By Dr. Joan Daniels, MBE, Natural England’s Marches Mosses BogLIFE Project Officer, at Fenn’s, Whixall & Bettisfield Mosses National Nature Reserve.
For 30 years, I have been lucky enough to lead Natural England/Natural Resources Wales rewilding of the centre of Fenn’s, Whixall, Bettisfield, Wem & Cadney Mosses Special Area of Conservation (the Marches Mosses), which straddles the English/Welsh border near Whitchurch in Shropshire, and Wrexham. As we celebrate the 30th anniversary of the establishment of the NNR, I’ve paused to reflect on this incredible place and my work and the work of our Marches Mosses BogLIFE team in rewilding it.
Together, the Mosses form a 1,000 hectare rainwater-fed lowland raised bog - a climax community. They developed here because of the amazing powers of Sphagnum bogmoss, creating cold, water-logged, nutrient-poor acidic conditions. Over 10,000 years, this resulted in the accumulation of a saturated peat dome 10m higher than the current flat, drained landscape. The bog swallowed up the wildwood and spread over the plain of glacial out-wash sand, to the limits of its enclosing moraines.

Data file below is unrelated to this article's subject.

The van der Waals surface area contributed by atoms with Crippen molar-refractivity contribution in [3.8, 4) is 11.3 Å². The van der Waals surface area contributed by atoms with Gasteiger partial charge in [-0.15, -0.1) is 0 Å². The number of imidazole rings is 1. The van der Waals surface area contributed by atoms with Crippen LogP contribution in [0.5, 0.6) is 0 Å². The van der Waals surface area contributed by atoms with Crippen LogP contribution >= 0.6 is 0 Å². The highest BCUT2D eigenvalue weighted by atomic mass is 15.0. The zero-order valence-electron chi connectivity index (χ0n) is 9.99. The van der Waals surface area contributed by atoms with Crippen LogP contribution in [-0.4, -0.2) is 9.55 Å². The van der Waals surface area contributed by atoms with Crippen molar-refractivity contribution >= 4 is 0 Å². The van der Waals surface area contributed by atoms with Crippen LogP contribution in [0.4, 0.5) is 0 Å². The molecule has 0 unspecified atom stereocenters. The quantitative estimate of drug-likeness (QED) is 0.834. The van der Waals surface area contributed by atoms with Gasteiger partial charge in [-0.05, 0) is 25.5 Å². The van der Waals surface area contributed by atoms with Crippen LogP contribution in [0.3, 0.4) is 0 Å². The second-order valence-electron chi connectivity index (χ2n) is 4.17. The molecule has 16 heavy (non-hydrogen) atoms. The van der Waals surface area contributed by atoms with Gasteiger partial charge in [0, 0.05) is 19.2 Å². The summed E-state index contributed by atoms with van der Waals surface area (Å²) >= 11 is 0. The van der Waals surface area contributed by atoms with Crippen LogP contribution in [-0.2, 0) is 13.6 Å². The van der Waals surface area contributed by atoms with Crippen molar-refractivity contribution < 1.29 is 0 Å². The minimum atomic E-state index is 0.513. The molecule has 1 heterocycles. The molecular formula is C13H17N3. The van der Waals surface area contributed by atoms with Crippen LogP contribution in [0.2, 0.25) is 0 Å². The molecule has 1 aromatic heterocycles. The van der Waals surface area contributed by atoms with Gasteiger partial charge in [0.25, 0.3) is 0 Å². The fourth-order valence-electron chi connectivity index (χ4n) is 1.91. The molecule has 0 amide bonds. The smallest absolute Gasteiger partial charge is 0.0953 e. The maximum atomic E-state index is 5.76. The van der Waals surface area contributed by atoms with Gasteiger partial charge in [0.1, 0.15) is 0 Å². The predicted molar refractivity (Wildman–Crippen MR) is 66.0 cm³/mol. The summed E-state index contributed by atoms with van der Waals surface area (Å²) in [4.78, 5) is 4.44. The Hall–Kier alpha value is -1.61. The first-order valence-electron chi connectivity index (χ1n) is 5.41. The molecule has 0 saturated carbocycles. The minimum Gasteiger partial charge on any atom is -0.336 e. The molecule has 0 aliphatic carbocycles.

However, for the last 700 years, this huge wilderness has been drained for agriculture, peat cutting, transport systems and more recently forestry and even a scrapyard. When I first walked the site in the late 1980s, I despaired. The centre of the Moss had a peat cutting drain every 10m, peat was stacked as far as the eye could see and mire plants and animals had been eradicated from most of the site. It looked like a desert – a desert in desperate need of being saved.
A large increase in the rate of commercial peat cutting in the late 1980’s led NGOs to form the Peatlands Campaign Consortium to save the Mosses and others like it. The campaign was driven by Shropshire Wildlife Trust’s local volunteer Jess Clarke. North Wales Wildlife Trust staff, including myself, and SWT staff, aided by brave Nature Conservancy Council staff, particularly Mark July and Paul Day, pushed to get the UK government to take on the restoration of this devastated site.
We succeeded in convincing the Nature Conservancy to acquire the centre of the Moss in 1990, because there was not enough raised bog habitat in good condition to meet Britain’s international conservation obligations. The new peat-extraction company agreed to sell because they found the Mosses peat quality was inadequate to meet their site-rental costs.